Moving In (working title)
by Florian Roithmayr, commissioned by Tideway
Artist Florian Roithmayr has been commissioned by Tideway to create an artwork for the new public realm site at Chelsea Embankment.
The artwork is a tactile artwork integrated into the public realm’s brick vertical planes; as much experiential as visual.
The permanent Tideway commissions respond to the site-specific narratives set out in the Tideway Heritage Interpretation Strategy (HIS). The cultural meander for the Central section is – Babylon to World City: Civic London’. The site-specific narrative for the site is the Royal Hospital Chelsea’s status as a place for retreat and respite for Chelsea Pensioners after serving in the military is a key influence on the commission. Christopher Wren’s design of the Hospital as a place of ceremonial display has also been an important source.
Florian Roithmayr in response to the HIS has developed an artwork which takes its inspiration from the restful environment of the Hospital, its architecture and brickwork, as well as the colourful coming and goings of the Ranelagh Pleasure gardens have all been inspirations for the artist’s proposal.
Groupings of glazed bricks in specially formulated patterns will be integrated throughout the vertical surface of the public space, steps and inter-tidal terraces and the river wall of the foreshore structure. The brickwork highlights architectural edges and contours, blurring transitions through incorporating changes in brickwork or corner stones. This design vocabulary is explored in the art commission, in highlighting, softening or emphasising contours, corners, edges, and planes.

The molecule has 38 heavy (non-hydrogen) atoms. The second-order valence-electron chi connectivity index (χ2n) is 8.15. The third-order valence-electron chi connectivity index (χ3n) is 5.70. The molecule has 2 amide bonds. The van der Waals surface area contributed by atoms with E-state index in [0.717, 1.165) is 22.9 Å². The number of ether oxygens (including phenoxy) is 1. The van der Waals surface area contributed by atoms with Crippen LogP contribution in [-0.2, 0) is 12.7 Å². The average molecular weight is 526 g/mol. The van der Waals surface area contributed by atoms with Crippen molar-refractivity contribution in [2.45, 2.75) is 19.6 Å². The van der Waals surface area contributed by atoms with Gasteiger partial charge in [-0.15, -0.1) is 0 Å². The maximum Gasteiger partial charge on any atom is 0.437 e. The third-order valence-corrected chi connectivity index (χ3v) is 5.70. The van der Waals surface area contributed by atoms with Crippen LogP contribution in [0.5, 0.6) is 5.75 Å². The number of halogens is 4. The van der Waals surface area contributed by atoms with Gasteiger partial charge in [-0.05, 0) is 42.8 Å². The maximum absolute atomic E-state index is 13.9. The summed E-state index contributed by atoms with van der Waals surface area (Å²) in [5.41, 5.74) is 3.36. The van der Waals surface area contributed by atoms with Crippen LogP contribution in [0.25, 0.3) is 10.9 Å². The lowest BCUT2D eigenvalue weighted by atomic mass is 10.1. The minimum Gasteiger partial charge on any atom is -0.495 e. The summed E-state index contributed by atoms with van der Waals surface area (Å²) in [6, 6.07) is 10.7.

The artwork aims to make visual, physical and conceptual connections back to the river. The position, placement, texture and colour of the brickwork will reference the river as the vital source of nature, pleasure and infrastructure it has been for centuries. Clusters of coloured bricks will create pockets of retreat and respite; revealed through the visitor’s movement through the space.
The glazed brick work is embedded into the public space, running along the contours of the terraces, marking and indicating changing water levels of the river Thames. The rising and falling of the Thames water level; the movement between what is visibility and invisible, between what is revealed and what is covered.
Another theme is direction, suggested by the movement and change at the site. This is indicated through the strong axis formed by the Royal Hospital Chelsea, the Bull Ring, foreshore site, and as a viewing line across the river towards Battersea Park. There is also the movement of the tide, the emergence and submergence of materials and intertidal terraces, and the invisible tunnel below ground and the visible ventilation column above ground.
The colourful tones of the brickwork are suggestive of the historic celebrations that sometimes took place on the Thames; the annual Chelsea Flower Show and the historic context of the Ranelagh Pleasure Gardens.